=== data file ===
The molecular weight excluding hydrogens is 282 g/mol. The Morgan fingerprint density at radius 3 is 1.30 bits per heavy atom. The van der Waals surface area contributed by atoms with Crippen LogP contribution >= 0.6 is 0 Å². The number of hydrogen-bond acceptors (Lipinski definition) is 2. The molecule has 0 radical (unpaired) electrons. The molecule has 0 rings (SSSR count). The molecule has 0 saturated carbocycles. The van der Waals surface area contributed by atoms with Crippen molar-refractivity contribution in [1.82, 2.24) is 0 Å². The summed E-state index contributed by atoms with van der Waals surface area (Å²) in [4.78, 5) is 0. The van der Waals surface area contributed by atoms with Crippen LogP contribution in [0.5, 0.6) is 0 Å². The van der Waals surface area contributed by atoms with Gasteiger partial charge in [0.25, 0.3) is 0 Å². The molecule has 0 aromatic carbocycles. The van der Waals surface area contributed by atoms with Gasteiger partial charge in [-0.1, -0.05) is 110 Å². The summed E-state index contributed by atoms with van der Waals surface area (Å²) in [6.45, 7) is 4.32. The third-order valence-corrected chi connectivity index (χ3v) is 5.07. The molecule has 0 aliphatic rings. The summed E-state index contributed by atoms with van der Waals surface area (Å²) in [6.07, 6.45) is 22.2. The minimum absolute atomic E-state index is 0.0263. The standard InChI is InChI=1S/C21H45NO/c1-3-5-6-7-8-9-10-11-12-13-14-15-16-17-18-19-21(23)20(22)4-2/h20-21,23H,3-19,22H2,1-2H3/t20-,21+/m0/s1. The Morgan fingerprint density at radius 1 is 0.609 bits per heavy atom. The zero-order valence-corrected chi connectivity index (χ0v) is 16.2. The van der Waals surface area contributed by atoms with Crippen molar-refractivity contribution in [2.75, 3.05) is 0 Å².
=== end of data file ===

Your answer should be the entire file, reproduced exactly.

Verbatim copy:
The molecular weight excluding hydrogens is 282 g/mol. The Morgan fingerprint density at radius 3 is 1.30 bits per heavy atom. The van der Waals surface area contributed by atoms with Crippen LogP contribution >= 0.6 is 0 Å². The number of hydrogen-bond acceptors (Lipinski definition) is 2. The molecule has 0 radical (unpaired) electrons. The molecule has 0 rings (SSSR count). The molecule has 0 saturated carbocycles. The van der Waals surface area contributed by atoms with Crippen molar-refractivity contribution in [1.82, 2.24) is 0 Å². The summed E-state index contributed by atoms with van der Waals surface area (Å²) in [4.78, 5) is 0. The van der Waals surface area contributed by atoms with Crippen LogP contribution in [0.5, 0.6) is 0 Å². The van der Waals surface area contributed by atoms with Gasteiger partial charge in [0.25, 0.3) is 0 Å². The molecule has 0 aromatic carbocycles. The van der Waals surface area contributed by atoms with Gasteiger partial charge in [-0.1, -0.05) is 110 Å². The summed E-state index contributed by atoms with van der Waals surface area (Å²) in [6.45, 7) is 4.32. The third-order valence-corrected chi connectivity index (χ3v) is 5.07. The molecule has 0 aliphatic rings. The summed E-state index contributed by atoms with van der Waals surface area (Å²) in [6.07, 6.45) is 22.2. The minimum absolute atomic E-state index is 0.0263. The standard InChI is InChI=1S/C21H45NO/c1-3-5-6-7-8-9-10-11-12-13-14-15-16-17-18-19-21(23)20(22)4-2/h20-21,23H,3-19,22H2,1-2H3/t20-,21+/m0/s1. The Morgan fingerprint density at radius 1 is 0.609 bits per heavy atom. The zero-order valence-corrected chi connectivity index (χ0v) is 16.2. The van der Waals surface area contributed by atoms with Crippen molar-refractivity contribution in [2.75, 3.05) is 0 Å².